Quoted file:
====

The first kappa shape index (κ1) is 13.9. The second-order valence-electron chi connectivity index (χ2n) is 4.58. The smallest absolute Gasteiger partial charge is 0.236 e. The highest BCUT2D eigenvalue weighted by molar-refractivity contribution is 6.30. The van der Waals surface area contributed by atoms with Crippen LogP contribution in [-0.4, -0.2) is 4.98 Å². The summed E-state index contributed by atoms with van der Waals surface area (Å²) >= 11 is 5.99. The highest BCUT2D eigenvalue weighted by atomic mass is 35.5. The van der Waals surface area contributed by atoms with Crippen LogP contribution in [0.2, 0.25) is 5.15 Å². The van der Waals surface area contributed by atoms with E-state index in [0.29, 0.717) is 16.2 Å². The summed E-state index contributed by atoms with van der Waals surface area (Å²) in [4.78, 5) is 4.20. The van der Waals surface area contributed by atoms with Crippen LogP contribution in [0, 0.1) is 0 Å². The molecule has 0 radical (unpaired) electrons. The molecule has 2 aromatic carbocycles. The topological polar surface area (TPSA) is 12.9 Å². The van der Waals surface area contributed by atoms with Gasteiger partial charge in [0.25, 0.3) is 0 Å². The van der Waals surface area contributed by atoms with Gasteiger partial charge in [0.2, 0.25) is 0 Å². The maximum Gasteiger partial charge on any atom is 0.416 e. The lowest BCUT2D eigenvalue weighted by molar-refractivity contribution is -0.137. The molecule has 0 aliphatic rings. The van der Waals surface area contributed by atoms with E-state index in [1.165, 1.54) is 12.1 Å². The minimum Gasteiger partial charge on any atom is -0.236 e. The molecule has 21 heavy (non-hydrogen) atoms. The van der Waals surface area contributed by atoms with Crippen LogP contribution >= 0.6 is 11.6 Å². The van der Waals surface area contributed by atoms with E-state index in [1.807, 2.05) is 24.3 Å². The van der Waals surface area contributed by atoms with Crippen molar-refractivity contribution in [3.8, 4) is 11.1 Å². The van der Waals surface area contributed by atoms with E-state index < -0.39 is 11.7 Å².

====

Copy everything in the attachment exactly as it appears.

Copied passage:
The first kappa shape index (κ1) is 13.9. The second-order valence-electron chi connectivity index (χ2n) is 4.58. The smallest absolute Gasteiger partial charge is 0.236 e. The highest BCUT2D eigenvalue weighted by molar-refractivity contribution is 6.30. The van der Waals surface area contributed by atoms with Crippen LogP contribution in [-0.4, -0.2) is 4.98 Å². The summed E-state index contributed by atoms with van der Waals surface area (Å²) >= 11 is 5.99. The highest BCUT2D eigenvalue weighted by atomic mass is 35.5. The van der Waals surface area contributed by atoms with Crippen LogP contribution in [0.2, 0.25) is 5.15 Å². The van der Waals surface area contributed by atoms with E-state index in [0.29, 0.717) is 16.2 Å². The summed E-state index contributed by atoms with van der Waals surface area (Å²) in [4.78, 5) is 4.20. The van der Waals surface area contributed by atoms with Crippen LogP contribution in [0, 0.1) is 0 Å². The molecule has 0 radical (unpaired) electrons. The molecule has 2 aromatic carbocycles. The topological polar surface area (TPSA) is 12.9 Å². The van der Waals surface area contributed by atoms with Gasteiger partial charge in [0.25, 0.3) is 0 Å². The van der Waals surface area contributed by atoms with Gasteiger partial charge in [0.2, 0.25) is 0 Å². The maximum Gasteiger partial charge on any atom is 0.416 e. The lowest BCUT2D eigenvalue weighted by molar-refractivity contribution is -0.137. The molecule has 0 aliphatic rings. The van der Waals surface area contributed by atoms with E-state index in [1.165, 1.54) is 12.1 Å². The minimum Gasteiger partial charge on any atom is -0.236 e. The molecule has 21 heavy (non-hydrogen) atoms. The van der Waals surface area contributed by atoms with Crippen LogP contribution >= 0.6 is 11.6 Å². The van der Waals surface area contributed by atoms with E-state index in [1.807, 2.05) is 24.3 Å². The van der Waals surface area contributed by atoms with Crippen molar-refractivity contribution in [3.8, 4) is 11.1 Å². The van der Waals surface area contributed by atoms with E-state index < -0.39 is 11.7 Å².